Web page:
The top system marks the first time that IBM has introduced water cooling in its supercomputers. The third place system, Mira, which is also a BlueGene system, also uses water cooling to help remove heat generated by more than 786,000 compute cores.
The Sequoia is more than double the number of compute cores of the second system on the list, Japan's K computer, which had been ranked first at 10.51 petaflops.
Along with the most first and third most powerful computer, IBM also has fourth place with a German system built for the Leibniz-Rechenzentrum computer center for Munich's universities. Two other BlueGene/Q systems, one for Italy and another for Germany, occupy seventh and eighth spots on the list.
The most striking thing about the list, said Jack Dongarra, a professor of computer science at the University of Tennessee and one of the people behind the Top 500 program, is that more than half of the machines on this list aren't deployed in research, academic settings or by government. "More than half are used by industry," he said.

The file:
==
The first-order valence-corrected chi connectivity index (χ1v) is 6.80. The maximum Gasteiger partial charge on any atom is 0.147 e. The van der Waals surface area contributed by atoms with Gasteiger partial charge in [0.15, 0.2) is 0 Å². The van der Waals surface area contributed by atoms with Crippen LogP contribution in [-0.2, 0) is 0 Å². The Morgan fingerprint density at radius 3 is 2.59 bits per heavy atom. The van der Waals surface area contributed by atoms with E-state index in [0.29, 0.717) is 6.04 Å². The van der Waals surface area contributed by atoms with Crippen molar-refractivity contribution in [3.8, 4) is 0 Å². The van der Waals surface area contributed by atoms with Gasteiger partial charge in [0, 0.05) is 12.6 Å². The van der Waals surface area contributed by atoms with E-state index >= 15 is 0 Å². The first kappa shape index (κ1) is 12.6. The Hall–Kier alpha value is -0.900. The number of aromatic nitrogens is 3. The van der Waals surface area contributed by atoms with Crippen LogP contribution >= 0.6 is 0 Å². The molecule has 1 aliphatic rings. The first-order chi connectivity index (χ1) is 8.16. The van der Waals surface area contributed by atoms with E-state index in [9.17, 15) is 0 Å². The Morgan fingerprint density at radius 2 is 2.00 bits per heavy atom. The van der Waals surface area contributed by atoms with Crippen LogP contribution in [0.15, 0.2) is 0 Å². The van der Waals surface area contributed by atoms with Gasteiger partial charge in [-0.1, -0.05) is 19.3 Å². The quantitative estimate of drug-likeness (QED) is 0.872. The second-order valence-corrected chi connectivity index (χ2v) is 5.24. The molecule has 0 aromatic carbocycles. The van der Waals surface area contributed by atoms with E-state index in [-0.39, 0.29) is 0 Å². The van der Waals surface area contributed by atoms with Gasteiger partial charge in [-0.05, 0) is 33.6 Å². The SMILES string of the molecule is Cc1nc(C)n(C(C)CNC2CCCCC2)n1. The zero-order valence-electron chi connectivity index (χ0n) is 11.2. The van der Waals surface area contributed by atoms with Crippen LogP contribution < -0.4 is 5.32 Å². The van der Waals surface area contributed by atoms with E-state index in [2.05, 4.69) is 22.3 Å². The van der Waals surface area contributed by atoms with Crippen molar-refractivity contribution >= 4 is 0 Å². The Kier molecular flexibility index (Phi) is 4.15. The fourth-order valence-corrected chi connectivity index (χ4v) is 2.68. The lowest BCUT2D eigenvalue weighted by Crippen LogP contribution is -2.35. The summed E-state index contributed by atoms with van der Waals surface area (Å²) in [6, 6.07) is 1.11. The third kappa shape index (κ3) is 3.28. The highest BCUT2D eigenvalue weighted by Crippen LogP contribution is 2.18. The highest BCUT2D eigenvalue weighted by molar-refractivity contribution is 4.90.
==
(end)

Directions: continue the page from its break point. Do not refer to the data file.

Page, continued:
"Industry gets it," said Dongarra. "These machines are important; they can provide some competitive advantage," he said.
The Europeans, in particular, are moving aggressively to build out supercomputing capability, despite all the troubles their economies are facing.
"The Europeans weren't keeping pace," said Dongarra, "and today we see resurgence (in Europe) in high performance computing."
All the European machines on the top 10 are new, said Dongarra.
IBM BlueGene/Q systems dominate the top system. The company is building systems that do not rely on accelerators and instead use its Power processors and its own interconnects, all assembled in a homogenous architecture, said David Turek, the vice president of exascale computing at IBM.
"These machines have been designed and built to solve really difficult science problems across a wide range of disciplines," said Turek.